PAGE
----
• Milk – some studies have shown that people who drink milk seem to have lower blood pressure.2 This may be due to the cardio necessary effects of calcium or that microbiota forms proteins that block enzymes that can cause high blood pressure.2
  • Dark chocolate – yes, a small piece of dark chocolate with at least 70% cacao can be beneficial in reducing blood pressure! Studies have shown that it could reduce systolic by 4.7mm Hg and diastolic by 2.8 mm Hg.2  This is accomplished by a small single serving, or 10-30g daily.2
  • Fiber – a meta analysis of 25 randomized controlled trials showed the intake of dietary fiber could reduce systolic by 5.95mm Hg and diastolic by 4.20mm Hg, which is pretty significant!1
  • Tea – green tea can help regulate the gut microbiome5 as well as being an excellent substitution to help decrease caffeine intake from coffee, known to be a risk and contributing factor in hypertension.
  • Cinnamon – reduces serum glucose and triglycerides as well as total cholesterol while it raises HDL (the good cholesterol).5

 

Dietary Supplements to Consider

CoQ10 is a popularly recommended supplement to reduce blood pressure at 100-200mg divided between 2 doses a day.4

Fish oil (EPA and DHA) at 1000mg/day4.

ALA is an antioxidant that helps to support glucose use in the body and protects the liver and can protect against cardiac arrythmias.5

Biotin is known to enhance insulin sensitivity and be supportive of cardiovascular disease and Type 2 diabetes.  Dosing can be 2-6mg/day, taken with food.5

Calcium is another supportive nutrient for the necessity it has in all muscle tissue, including the heart.  It can increase HDL, decrease total cholesterol and is most effective in those with salt sensitive hypertension.5  It can be taken between 800-1000mg/day.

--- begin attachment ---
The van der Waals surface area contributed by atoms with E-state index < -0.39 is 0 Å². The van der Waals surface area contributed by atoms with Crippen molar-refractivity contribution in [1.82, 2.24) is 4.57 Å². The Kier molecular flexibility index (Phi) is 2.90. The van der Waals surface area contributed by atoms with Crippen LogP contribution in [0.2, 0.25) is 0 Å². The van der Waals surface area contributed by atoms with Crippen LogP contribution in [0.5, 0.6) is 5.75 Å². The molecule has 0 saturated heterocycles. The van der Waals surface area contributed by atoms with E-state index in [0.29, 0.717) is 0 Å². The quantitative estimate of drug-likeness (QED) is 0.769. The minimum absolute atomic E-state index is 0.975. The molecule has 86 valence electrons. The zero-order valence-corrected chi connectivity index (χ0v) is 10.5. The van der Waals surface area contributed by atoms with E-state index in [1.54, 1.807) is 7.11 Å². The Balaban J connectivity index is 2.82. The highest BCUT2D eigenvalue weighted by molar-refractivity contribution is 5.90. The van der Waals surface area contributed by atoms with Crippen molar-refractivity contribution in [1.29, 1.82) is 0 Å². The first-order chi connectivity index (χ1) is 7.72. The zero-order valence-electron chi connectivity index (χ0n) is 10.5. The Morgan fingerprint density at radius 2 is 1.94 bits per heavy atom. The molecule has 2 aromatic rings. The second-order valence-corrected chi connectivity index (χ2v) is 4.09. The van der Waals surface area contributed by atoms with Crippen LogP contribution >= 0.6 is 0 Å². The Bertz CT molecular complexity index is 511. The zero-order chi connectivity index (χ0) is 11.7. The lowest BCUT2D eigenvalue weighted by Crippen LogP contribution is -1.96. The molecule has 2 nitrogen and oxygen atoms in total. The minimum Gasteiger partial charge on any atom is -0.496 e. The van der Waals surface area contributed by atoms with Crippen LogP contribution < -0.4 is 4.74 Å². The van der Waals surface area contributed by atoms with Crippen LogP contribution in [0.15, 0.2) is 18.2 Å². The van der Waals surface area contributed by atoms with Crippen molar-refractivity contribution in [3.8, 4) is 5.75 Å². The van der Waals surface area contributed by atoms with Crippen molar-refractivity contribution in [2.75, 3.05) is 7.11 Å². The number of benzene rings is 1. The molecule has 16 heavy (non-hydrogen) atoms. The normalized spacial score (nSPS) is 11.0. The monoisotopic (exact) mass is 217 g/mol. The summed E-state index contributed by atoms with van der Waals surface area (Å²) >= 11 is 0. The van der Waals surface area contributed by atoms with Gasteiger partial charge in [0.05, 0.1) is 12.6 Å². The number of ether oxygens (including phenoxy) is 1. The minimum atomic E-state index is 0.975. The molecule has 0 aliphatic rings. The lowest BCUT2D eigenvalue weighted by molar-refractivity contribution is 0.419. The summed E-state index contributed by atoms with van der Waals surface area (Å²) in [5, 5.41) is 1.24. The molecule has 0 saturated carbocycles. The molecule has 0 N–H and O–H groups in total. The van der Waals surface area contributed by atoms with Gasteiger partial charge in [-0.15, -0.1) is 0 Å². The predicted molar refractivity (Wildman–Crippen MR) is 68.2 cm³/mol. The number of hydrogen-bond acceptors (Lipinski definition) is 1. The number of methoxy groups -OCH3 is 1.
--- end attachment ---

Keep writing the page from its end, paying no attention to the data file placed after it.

If levels are low according to lab results, consider Vitamin D3 at 1000 IU/day, magnesium glycinate or aspartate at 500-750mg daily, calcium 1200 mg daily, and potassium aspartate 1.5-3mg/day.4

 It is wise to get all nutrients that you can through your dietary intake.  Foods come with a host of cooperative nutrients that work together.  If you do decide to consider supplements, discuss all options with your doctor and/or nutritionist before you begin any new supplementation.  Just because they are natural does not mean they don’t come without risks of their own.

 

Conclusion

Overall, hypertension needs to be properly identified through routine visits and then managed appropriately.  Thankfully it is something that leaves each individual some say. as one can institute lifestyle changes, implement dietary moderations, and self monitor through the use of food logs and a home blood pressure monitor.  There are many options to managing hypertension, and it is a matter of working with your practitioner on what is appropriate for you.

 

References:

  1. Nicolai J, Lupiani J, Wolf A. Integrative Medicine. In: Integrative Medicine. 4th ed. Elsevier; 2018:320-333.
  2. Health UD of FM and C. Non-Drug Ways to Promote Health by Lowering Blood Pressure How can blood pressure be lowered by nutrition? Patient Handout. Accessed October 24, 2021. www.fammed.wisc.edu/integrative
  3. Stump SE. Nutrient Recommendations for Adults - The Mediterranean Diet. In: Nutrition and Diagnosis Related Care. 8th ed. Wolters Kluwer Health; 2015:49.
  4. Health UD of FM and C. Treating Hypertension - Handouts for Patients & Clinicians. Accessed October 24, 2021. https://www.fammed.wisc.edu/integrative/resources/modules/hypertension/
  5. Ross K. Nutritional Interventions for Chronic Disease: Cardiovascular. In: Presented as Part of a Master’s in Clinical Nutrition, SCNM, Tempe, AZ. ; 2021.